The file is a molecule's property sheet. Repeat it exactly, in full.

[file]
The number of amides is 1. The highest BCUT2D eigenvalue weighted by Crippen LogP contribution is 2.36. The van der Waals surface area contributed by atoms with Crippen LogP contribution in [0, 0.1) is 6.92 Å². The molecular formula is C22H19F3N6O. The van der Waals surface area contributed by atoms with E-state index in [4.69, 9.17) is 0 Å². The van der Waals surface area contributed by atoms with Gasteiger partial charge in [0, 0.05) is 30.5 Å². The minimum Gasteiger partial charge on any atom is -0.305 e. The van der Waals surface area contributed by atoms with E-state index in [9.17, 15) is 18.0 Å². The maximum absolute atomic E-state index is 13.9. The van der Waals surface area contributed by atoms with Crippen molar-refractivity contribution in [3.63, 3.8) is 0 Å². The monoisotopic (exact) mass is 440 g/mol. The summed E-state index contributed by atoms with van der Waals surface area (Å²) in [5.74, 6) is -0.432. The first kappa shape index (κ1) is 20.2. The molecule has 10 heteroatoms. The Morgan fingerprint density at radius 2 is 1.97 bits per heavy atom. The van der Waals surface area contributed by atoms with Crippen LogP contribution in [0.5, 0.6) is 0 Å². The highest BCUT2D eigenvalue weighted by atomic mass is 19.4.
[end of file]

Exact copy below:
The number of amides is 1. The highest BCUT2D eigenvalue weighted by Crippen LogP contribution is 2.36. The van der Waals surface area contributed by atoms with Crippen LogP contribution in [0, 0.1) is 6.92 Å². The molecular formula is C22H19F3N6O. The van der Waals surface area contributed by atoms with E-state index in [4.69, 9.17) is 0 Å². The van der Waals surface area contributed by atoms with Gasteiger partial charge in [0, 0.05) is 30.5 Å². The minimum Gasteiger partial charge on any atom is -0.305 e. The van der Waals surface area contributed by atoms with E-state index in [9.17, 15) is 18.0 Å². The maximum absolute atomic E-state index is 13.9. The van der Waals surface area contributed by atoms with Crippen molar-refractivity contribution in [3.63, 3.8) is 0 Å². The monoisotopic (exact) mass is 440 g/mol. The summed E-state index contributed by atoms with van der Waals surface area (Å²) in [5.74, 6) is -0.432. The first kappa shape index (κ1) is 20.2. The molecule has 10 heteroatoms. The Morgan fingerprint density at radius 2 is 1.97 bits per heavy atom. The van der Waals surface area contributed by atoms with Crippen LogP contribution in [0.5, 0.6) is 0 Å². The highest BCUT2D eigenvalue weighted by atomic mass is 19.4.